In the two weeks following the grand jury announcement, Student Life arranged one-on-one interviews with more than a dozen students involved in the ensuing protests. These students relayed their experiences at various protests throughout St. Louis, shared their reasons for protesting and voiced their hopes for how the protests will evolve within the University community.
Hundreds of students expanded the scope of protest activities on campus Thursday afternoon, including marching through Olin Library and protesting on the lawn of the chancellor’s residence.
In any case where a black person is killed by a police officer, some common points emerge to justify the crimes. If you find yourself grasping for evidence to oppose such claims, I hope that the following responses—more specifically tailored to the Darren Wilson case—can help.
On the first day of classes after Thanksgiving break, Washington University students continued to protest last week’s grand jury decision not to indict Darren Wilson with a pair of on-campus actions.
Seven Students Against Peabody protesters have been released after being arrested at the group’s final planned protest Friday morning. The students were arrested and charged with trespassing and disturbing the peace after attempting to cross a police line blocking entrance to the Knight Center.
Even though the protests against Peabody Energy ended last week without achieving any of the protesters’ initially expressed goals, I think the sit-in was one of the best things to have happened to the school during my four years here at Washington University.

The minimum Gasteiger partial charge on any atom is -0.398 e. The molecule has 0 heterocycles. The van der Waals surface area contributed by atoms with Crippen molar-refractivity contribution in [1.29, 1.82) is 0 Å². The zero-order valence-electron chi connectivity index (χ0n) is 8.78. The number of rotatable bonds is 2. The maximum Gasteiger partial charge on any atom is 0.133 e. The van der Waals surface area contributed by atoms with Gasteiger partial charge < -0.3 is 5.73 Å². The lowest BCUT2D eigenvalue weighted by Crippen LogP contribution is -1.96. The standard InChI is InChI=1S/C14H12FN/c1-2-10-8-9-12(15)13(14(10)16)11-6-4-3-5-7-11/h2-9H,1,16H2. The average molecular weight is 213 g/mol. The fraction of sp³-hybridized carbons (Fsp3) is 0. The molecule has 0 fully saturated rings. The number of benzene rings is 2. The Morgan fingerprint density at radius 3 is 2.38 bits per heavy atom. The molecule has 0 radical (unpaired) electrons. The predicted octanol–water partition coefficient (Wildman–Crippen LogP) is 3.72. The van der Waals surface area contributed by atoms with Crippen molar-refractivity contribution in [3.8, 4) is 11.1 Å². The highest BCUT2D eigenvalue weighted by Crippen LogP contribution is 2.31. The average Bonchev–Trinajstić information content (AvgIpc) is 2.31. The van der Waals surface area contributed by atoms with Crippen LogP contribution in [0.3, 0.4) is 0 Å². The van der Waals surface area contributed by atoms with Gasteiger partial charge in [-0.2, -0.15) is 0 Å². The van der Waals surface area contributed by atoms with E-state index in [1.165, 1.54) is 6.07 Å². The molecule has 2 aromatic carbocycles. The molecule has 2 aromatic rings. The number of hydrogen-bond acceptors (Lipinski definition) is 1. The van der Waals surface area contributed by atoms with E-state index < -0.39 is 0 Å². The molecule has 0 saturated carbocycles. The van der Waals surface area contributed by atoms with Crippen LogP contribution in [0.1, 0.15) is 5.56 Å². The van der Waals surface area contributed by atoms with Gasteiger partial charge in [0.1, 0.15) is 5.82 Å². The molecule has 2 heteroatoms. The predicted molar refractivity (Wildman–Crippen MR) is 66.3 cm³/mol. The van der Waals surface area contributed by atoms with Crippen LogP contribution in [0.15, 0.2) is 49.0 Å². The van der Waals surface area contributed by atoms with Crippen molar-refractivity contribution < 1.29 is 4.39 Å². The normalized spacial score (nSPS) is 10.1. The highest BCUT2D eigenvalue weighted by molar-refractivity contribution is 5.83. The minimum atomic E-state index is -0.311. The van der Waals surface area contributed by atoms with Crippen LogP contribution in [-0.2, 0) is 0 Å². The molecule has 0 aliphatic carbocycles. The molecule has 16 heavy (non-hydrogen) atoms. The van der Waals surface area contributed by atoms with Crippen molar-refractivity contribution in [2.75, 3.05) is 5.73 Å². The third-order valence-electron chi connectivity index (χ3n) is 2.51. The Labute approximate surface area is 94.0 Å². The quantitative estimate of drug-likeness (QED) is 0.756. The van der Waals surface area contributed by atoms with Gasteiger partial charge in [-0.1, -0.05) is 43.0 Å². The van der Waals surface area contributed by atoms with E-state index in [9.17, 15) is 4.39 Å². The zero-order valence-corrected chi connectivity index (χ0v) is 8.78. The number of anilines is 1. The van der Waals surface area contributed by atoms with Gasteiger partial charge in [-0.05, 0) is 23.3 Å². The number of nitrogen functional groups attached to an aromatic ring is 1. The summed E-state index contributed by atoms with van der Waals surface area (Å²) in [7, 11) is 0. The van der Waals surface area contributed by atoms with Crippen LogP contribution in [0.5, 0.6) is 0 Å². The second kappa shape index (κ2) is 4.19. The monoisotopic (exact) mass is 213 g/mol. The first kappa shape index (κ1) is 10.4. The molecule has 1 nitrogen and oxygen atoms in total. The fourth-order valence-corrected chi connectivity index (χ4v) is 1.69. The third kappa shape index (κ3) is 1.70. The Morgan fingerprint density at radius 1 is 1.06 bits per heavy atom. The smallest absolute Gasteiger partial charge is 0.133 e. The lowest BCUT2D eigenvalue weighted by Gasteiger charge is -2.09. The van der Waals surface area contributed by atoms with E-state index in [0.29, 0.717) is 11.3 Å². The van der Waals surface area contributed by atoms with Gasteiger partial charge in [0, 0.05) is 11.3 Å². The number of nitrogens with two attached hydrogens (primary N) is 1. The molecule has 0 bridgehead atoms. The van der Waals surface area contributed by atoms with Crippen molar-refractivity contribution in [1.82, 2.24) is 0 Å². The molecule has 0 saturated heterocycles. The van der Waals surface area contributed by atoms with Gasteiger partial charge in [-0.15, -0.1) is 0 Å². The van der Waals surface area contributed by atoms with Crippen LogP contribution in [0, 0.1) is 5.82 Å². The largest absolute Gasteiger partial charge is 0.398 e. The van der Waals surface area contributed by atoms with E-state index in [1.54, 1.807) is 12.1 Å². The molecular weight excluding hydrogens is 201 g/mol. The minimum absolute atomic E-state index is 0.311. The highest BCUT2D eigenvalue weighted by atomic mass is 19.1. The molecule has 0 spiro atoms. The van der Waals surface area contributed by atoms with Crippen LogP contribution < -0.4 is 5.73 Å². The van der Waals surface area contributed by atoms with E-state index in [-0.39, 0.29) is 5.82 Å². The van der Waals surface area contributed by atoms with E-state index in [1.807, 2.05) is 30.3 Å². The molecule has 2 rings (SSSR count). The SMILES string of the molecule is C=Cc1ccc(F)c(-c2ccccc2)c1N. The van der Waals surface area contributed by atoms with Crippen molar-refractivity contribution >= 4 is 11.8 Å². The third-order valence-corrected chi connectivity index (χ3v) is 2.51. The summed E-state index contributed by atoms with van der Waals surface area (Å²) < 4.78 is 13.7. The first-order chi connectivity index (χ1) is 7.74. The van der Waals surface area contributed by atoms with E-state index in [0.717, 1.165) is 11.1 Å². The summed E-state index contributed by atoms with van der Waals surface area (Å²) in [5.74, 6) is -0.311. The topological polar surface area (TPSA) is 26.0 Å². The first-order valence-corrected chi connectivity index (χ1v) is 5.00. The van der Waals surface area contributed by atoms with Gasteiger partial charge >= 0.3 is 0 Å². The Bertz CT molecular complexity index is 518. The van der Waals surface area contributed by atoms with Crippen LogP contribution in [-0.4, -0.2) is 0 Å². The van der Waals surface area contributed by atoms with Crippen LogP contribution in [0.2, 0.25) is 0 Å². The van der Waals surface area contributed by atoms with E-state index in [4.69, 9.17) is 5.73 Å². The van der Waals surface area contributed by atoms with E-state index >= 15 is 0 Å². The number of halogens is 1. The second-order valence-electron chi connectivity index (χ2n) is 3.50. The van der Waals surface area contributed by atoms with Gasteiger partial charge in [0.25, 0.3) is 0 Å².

Apparently the students at Washington University involved in the protests against Peabody Coal feel that the best way to air their grievances is to shut down any voice with which they disagree by walking out of meetings, demonizating their opponents or having them kicked off boards and the University campus.
As alumni, we write to express our support for the student movement demanding that Washington University break ties with Peabody Energy. Despite a dirty reputation of social injustice and scientific misrepresentation, our alma mater continues to propagate the myth of clean coal and Peabody’s CEO Greg Boyce continues to sit on the University’s board of trustees.
The Brookings Archway sit-in against Peabody Energy is nearly a week old, and though the protest’s organizers have had their demands rebuffed by Chancellor Mark Wrighton in a meeting Saturday morning, the sit-in doesn’t show any times of ending soon.
Cradling bowls of homemade chili in their laps as the sun set behind Ridgley Hall, about two dozen students seated in a circle took turns explaining why they were fighting to dissolve Washington University’s ties with Peabody Energy.